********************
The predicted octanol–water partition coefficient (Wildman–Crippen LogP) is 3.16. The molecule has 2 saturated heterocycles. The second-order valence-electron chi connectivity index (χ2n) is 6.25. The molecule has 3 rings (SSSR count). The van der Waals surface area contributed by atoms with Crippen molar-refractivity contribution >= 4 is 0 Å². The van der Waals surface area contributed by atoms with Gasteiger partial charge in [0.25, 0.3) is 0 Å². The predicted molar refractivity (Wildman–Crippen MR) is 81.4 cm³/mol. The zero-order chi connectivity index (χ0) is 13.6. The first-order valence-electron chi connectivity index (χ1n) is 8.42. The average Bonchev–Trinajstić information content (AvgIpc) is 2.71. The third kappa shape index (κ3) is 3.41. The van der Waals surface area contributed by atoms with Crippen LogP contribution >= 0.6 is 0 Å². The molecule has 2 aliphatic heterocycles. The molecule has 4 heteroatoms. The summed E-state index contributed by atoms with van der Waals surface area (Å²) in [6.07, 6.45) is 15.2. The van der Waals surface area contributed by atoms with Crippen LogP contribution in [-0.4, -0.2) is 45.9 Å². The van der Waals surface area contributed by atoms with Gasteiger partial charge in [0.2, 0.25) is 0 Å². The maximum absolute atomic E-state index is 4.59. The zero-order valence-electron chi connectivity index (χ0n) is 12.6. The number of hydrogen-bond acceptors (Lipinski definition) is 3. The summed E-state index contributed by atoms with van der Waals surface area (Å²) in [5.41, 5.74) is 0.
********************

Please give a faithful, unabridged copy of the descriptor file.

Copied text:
The predicted octanol–water partition coefficient (Wildman–Crippen LogP) is 3.16. The molecule has 2 saturated heterocycles. The second-order valence-electron chi connectivity index (χ2n) is 6.25. The molecule has 3 rings (SSSR count). The van der Waals surface area contributed by atoms with Crippen molar-refractivity contribution >= 4 is 0 Å². The van der Waals surface area contributed by atoms with Gasteiger partial charge in [0.25, 0.3) is 0 Å². The predicted molar refractivity (Wildman–Crippen MR) is 81.4 cm³/mol. The zero-order chi connectivity index (χ0) is 13.6. The first-order valence-electron chi connectivity index (χ1n) is 8.42. The average Bonchev–Trinajstić information content (AvgIpc) is 2.71. The third kappa shape index (κ3) is 3.41. The van der Waals surface area contributed by atoms with Crippen LogP contribution >= 0.6 is 0 Å². The molecule has 2 aliphatic heterocycles. The molecule has 4 heteroatoms. The summed E-state index contributed by atoms with van der Waals surface area (Å²) in [6.07, 6.45) is 15.2. The van der Waals surface area contributed by atoms with Crippen LogP contribution in [-0.4, -0.2) is 45.9 Å². The van der Waals surface area contributed by atoms with Gasteiger partial charge in [0.2, 0.25) is 0 Å². The maximum absolute atomic E-state index is 4.59. The zero-order valence-electron chi connectivity index (χ0n) is 12.6. The number of hydrogen-bond acceptors (Lipinski definition) is 3. The summed E-state index contributed by atoms with van der Waals surface area (Å²) in [5.41, 5.74) is 0.